• Larry, if Mubarak is pushed out, the big question becomes whether the Brotherhood can take over. If they can, or if the new leader uses Israel as a cudgel with which to beat down opponents, Israel’s entire military doctrine will have to be revamped. The Egyptians have an American supplied military with American tanks and jets. US military have been frustrated to find that the Egyptians keep doing military exercises with Israel as the prospective enemy. Still, they participated. Now, Israel has something very real to worry about. The best thing so far to have come out of all of this is that Israel has held fast to their peace agreement with Egypt regarding permitting only a limited Egyptian force in the Sinai.

  • Whatever the merits of having supported Mubarak for three decades, the chickens are coming home to roost for Israel and the US. It’s hard to imagine there won’t be consequences for Western interests, including Israel’s.

    • Tom, Israel had to negotiate with whoever was in charge. The end result was three decades of peace and innumerable lives spared. The Egyptian people people will do whatever it is they feel compelled to do and we in Israel will deal with the consequences. I hope the path to Democracy in Egypt is as bloodless as possible and that the Egyptian people realize that both good governance AND continued peace is in their very best interests.

  • If the protesters bring down the US/Israeli backed Mubarak dictatorship and win their freedom and cause the formation of a true multi-party democracy in Egypt, then Israel won’t be allowed to treat Muslims in Israel like garbage, and won’t be able to imprison Palestinians in the giant open air prison known as Gaza any more, because the Egyptian government will be responsive to the demands of the Egyptian people to stop Israeli crimes and apartheid. This will be progress, IMHO.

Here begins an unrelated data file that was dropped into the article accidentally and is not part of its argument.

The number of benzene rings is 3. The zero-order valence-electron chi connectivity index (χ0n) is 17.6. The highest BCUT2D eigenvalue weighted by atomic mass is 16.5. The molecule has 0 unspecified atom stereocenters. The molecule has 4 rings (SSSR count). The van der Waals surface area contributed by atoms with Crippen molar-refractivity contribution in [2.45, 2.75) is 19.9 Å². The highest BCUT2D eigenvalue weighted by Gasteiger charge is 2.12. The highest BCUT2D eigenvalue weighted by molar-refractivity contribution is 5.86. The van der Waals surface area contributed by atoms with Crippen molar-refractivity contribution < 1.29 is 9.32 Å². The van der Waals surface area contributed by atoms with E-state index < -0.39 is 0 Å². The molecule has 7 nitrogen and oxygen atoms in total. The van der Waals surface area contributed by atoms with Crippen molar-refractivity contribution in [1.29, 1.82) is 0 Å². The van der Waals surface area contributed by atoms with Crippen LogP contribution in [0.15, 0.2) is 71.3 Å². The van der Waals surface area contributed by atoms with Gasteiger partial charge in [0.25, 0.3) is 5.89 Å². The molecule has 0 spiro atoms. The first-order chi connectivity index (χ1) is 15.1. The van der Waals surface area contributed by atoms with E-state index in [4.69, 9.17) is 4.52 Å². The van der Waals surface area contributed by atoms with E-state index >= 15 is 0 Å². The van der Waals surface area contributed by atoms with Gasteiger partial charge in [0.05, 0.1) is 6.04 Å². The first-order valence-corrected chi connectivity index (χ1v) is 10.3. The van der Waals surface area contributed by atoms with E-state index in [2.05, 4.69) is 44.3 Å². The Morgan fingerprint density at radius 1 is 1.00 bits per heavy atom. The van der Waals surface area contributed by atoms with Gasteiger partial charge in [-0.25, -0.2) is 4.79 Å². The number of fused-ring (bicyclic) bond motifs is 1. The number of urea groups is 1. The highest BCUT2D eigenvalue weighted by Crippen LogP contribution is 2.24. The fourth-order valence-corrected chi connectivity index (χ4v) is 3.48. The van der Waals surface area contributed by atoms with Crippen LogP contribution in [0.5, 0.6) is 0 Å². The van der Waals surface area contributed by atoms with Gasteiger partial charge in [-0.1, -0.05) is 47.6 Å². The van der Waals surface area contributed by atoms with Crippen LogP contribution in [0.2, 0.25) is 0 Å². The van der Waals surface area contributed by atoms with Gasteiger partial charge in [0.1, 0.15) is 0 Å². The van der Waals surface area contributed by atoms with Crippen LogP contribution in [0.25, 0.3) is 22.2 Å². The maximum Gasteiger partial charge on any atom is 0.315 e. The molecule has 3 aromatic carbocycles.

• Um Bulletproof, Muslims in Israel have more civil rights than Muslims in any other Arab and most Muslim countries including Iran, Saudi Arabia, Egypt, Syria, etc. By the way, if you’re looking for apartheid, I would look at Saudi Arabia long before Israel.

  • My concern today is with Mohammed ElBaradei

    The US tv networks made him out to be the chief opposition leader.


    Because he has a suit and can speak English?

    Does anyone in Egypt among the street protestors, military officers or ruling elites know who he is?

    He has many intnl contacts from his 11 or 12 yrs with the IAEA atomic energy group. A lot of good they did !

    Anyway, the main thing is… what we hear on tv .. and what really goes on behind the scenese are two different things in most case

    • I enjoyed this idiotic comment on that website:

      Martin Sandberger
      January 30, 2011
      5:33 pm

      These writers have much to be envious of Egypt, because even Mubarak was a perfect democrat compared to ziostan.”


  • Martin Sandberger is the name of a Nazi. On that site, many of the writers believe that middle-of-the-road Zionists are no different than the neo-Nazis they have publishing comments on their posts. The far-Left has gone insane.

  • obviously like your web-site but you have to check the spelling on several of your posts. A number of them are rife with spelling issues and I find it very bothersome to tell the truth nevertheless I’ll surely come back again.